The crew began outfitting the pairs of riders and explaining the operation: When called, sit here on the stern, we'll clip you in. Don't unclip yourself. Don't unclip yourself when up in the air. Rides were all tandem, and everyone paired up: The other three couples on the boat with each other, Sue with Rae, and Liz with Aaron. Since we had an odd number of people and I have a bad back I elected to sit out. It had nothing to do with my white-knuckle fear of heights.



As each couple took their turn the boat would race into the wind, raising them up, and making Aaron and I feel much better. Then we'd stop and rock, and we'd feel queasy. Everyone who went up had a great time and eventually it was Sue and Rae's turn followed by Aaron and Liz - the last team. Sue took her camera up and captured a great video. When Aaron and Liz were coming down the crew had great fun dipping them over and over into the water - the price of being a cute teenage girl.



I had been able to make pretty good book on Aaron being the first one to lose his lunch, so as we headed back to shore and the Indian woman began heaving over the side I collected a pretty penny. Aaron and I made it back to shore incident free and we all elected to walk back through Ala Moana Beach Park and Magic Island, rather than take the winding bus back.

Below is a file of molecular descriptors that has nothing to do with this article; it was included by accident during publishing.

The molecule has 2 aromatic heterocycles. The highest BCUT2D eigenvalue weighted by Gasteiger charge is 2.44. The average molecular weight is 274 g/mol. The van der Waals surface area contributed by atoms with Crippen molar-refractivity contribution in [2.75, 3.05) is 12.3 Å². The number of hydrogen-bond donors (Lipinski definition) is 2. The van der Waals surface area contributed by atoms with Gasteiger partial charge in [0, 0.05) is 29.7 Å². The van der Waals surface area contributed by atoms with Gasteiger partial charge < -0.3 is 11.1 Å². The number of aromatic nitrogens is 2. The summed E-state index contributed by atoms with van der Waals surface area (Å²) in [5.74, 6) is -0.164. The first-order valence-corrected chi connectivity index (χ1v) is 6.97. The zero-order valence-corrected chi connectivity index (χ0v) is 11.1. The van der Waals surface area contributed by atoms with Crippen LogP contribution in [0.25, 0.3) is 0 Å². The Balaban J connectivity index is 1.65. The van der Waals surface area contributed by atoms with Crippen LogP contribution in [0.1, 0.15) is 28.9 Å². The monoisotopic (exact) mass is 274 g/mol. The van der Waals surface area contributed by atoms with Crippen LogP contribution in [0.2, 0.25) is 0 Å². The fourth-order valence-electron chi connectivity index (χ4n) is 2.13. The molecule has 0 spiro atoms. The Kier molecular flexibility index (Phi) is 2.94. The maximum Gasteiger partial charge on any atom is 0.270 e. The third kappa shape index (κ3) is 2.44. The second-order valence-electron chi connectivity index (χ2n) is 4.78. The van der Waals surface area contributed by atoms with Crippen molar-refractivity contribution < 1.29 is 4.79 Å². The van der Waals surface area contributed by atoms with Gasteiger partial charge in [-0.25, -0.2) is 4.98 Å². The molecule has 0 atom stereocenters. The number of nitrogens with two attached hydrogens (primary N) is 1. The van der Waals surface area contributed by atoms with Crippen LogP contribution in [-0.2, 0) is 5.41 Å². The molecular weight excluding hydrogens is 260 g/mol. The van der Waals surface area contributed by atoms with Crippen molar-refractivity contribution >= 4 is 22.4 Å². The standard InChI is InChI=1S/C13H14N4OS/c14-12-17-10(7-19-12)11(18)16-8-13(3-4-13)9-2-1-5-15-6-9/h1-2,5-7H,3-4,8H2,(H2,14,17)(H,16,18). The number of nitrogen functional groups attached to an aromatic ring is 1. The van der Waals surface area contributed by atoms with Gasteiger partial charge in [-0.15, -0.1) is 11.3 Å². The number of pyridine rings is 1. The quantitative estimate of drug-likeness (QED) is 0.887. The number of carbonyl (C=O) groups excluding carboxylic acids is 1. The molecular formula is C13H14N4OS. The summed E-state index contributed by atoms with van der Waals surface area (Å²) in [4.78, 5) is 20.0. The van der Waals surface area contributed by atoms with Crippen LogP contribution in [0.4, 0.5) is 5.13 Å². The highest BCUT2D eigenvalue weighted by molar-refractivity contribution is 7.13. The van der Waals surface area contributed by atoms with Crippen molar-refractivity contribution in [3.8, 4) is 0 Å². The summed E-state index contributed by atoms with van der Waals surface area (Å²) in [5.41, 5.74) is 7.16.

video

Tuesday, July 29, 2008

Aloha e Fred!

Fred's time on the island finally has come to an end. He's off to cycle in RAMROD (Ride Around Mt. Rainier Or Die), and then some kind of Tour de Montana. Of the people on this trip who haven't lived here, Fred would probably drop into life here more easily than anyone; with the possible exception of Rae. I know the kids will miss his uncanny ability to appear at any time bearing Napples.


We took him to the airport, pried him out of the car (picture taking a puma to the vet), distracted him long enough for the rest of us to jump into the car and lock the doors, and bid him a very fond aloha. I have no doubt Fred will return to these sunny shores again someday.

Monday, July 28, 2008

Our Family Adventure

We picked up a car on Sunday afternoon, following our usual routine of riding TheBus down to the airport, grabbing a car from Alamo, and raiding CostCo on the way home. The next morning we packed up the car with snorkels, masks, fins, boogie boards, teenagers, and beach towels. Everything one might want for an island excursion. The weather was poor; windy, cool, and rainy, but we had hopes that we could find better conditions somewhere.

Our first stop was Haunama Bay. We got there early enough that there were plenty of parking spaces available. But then, it might have been the wind and rain, rather than the hour, that kept the crowds down. Standing at the top of the cliff, we took a vote and unanimously decided to keep on driving (with the proviso that we would eventually get back to the bay on this trip).